Ohio University has recently released the results of a campus climate survey, which was implemented in 2018 to develop a better understanding of students’ perception of diversity and inclusion at the University.
The survey was also established to give the University’s new Vice President of Diversity and Inclusion, Dr. Gigi Secuban, an overview of the institution’s strengths and opportunities for continuous improvement as she works to develop a diversity and inclusion strategic plan.
“The information that our students have shared through this survey are an invaluable point of reference to help OHIO develop an environment where difference in all its forms are celebrated and welcomed,” said Secuban. “This critical first step will help our institution emerge as a national leader on many fronts, and I am grateful to those who shared their candid and honest feedback.”
Using a survey rubric developed in consultation with national research firm EAB, students were asked to answer a series of questions that will help to establish a benchmark on which we can gauge progress related to our goal to be the nation’s best transformative learning community.
According to survey results, students generally agree that OHIO has made great progress related to diversity and inclusion but shared thoughts on opportunities for growth, as well. For example, students identified communication as an area for improvement, particularly with regard to information about events and activities on campus related to diversity and inclusion.
More than 75 percent of students surveyed said they agreed that diversity is well represented among OHIO’s student body and faculty members. Those responding said they have primarily learned about or become more aware of diversity while in class or by talking with friends. However, 38 percent of respondents indicated they felt the need to hide part of their identity to fit in on campus, and a large number of students surveyed felt that faculty may pre-judge their abilities based on identity or background. It was promising to note that 85 percent of respondents said they have access to a faculty or staff member that they trust.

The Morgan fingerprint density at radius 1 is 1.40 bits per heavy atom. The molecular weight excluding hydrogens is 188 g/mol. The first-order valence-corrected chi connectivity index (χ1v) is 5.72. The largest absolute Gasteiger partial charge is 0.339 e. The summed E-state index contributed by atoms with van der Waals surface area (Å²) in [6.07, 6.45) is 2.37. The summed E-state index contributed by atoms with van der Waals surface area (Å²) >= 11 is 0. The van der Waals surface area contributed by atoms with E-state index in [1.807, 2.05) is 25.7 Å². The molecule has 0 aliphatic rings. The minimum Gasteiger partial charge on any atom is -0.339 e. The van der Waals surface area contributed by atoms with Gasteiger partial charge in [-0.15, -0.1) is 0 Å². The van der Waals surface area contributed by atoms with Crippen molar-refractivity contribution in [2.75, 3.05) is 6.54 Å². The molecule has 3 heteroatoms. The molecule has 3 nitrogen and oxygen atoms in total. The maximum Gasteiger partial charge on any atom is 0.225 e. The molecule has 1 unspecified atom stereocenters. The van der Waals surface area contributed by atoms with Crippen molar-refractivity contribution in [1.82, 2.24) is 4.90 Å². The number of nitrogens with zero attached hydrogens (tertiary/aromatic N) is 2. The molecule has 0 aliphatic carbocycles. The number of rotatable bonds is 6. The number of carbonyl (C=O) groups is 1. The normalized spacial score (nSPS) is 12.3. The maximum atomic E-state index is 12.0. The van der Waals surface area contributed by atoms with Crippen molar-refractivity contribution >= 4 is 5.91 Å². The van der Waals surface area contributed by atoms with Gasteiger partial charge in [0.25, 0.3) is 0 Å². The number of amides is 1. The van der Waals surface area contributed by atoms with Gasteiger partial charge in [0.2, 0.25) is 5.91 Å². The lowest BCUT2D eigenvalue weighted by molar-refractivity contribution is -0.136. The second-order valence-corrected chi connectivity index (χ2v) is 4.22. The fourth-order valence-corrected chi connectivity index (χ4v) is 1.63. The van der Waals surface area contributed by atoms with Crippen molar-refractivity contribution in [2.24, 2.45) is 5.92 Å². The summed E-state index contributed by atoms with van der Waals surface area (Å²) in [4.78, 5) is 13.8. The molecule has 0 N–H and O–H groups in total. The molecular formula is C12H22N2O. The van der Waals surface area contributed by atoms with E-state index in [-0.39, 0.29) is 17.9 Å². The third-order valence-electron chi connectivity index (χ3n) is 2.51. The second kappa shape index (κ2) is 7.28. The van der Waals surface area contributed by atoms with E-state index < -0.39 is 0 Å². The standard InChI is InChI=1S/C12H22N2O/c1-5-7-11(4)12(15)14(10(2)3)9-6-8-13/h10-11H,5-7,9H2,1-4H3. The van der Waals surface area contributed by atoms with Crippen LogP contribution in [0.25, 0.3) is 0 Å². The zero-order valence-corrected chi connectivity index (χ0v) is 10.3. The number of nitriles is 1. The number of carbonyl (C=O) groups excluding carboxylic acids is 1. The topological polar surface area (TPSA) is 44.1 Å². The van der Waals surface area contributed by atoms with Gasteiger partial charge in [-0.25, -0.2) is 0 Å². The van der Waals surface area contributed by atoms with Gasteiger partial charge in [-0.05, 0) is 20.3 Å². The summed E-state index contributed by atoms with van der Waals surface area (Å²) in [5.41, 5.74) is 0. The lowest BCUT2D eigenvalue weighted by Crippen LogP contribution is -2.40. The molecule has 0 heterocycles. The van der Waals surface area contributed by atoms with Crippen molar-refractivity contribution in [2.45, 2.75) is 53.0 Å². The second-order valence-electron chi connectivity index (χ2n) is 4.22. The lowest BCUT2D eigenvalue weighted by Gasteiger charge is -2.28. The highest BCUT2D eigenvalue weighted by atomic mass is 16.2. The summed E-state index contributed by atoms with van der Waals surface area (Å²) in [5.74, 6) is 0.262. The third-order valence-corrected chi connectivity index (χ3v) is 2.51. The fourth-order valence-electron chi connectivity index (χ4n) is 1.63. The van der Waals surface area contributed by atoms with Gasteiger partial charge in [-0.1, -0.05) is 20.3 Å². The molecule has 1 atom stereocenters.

With regard to inclusivity at OHIO, 77 percent of students responding said they feel comfortable sharing their own perspectives and experiences in class, and more than three quarters of them feel the communities they belong to are appropriately represented in the school’s environment.
The voluntary survey garnered response from 13 percent of students on all campuses. In light of the relatively low response rate, including the low total number of survey participants who identified as a racial, ethnic or gender minority, the Committee cautioned that the results obtained may not be representative of all OHIO students.
“Diversity and inclusion is our top strategic pathway at OHIO,” said Ohio University President Dr. M. Duane Nellis. “This feedback from our students is an invaluable resource that will help us identify areas of for continued improvement and investment in services and initiatives that will help us achieve our common goals of inclusion and diversity.”
You can find a summary of survey findings and the text of the survey questions at: https://www.ohio.edu/diversity/campus-climate-survey-results-2018.
In the coming months, the University will work with the campus community to continue to learn from the survey results and translate those findings into action.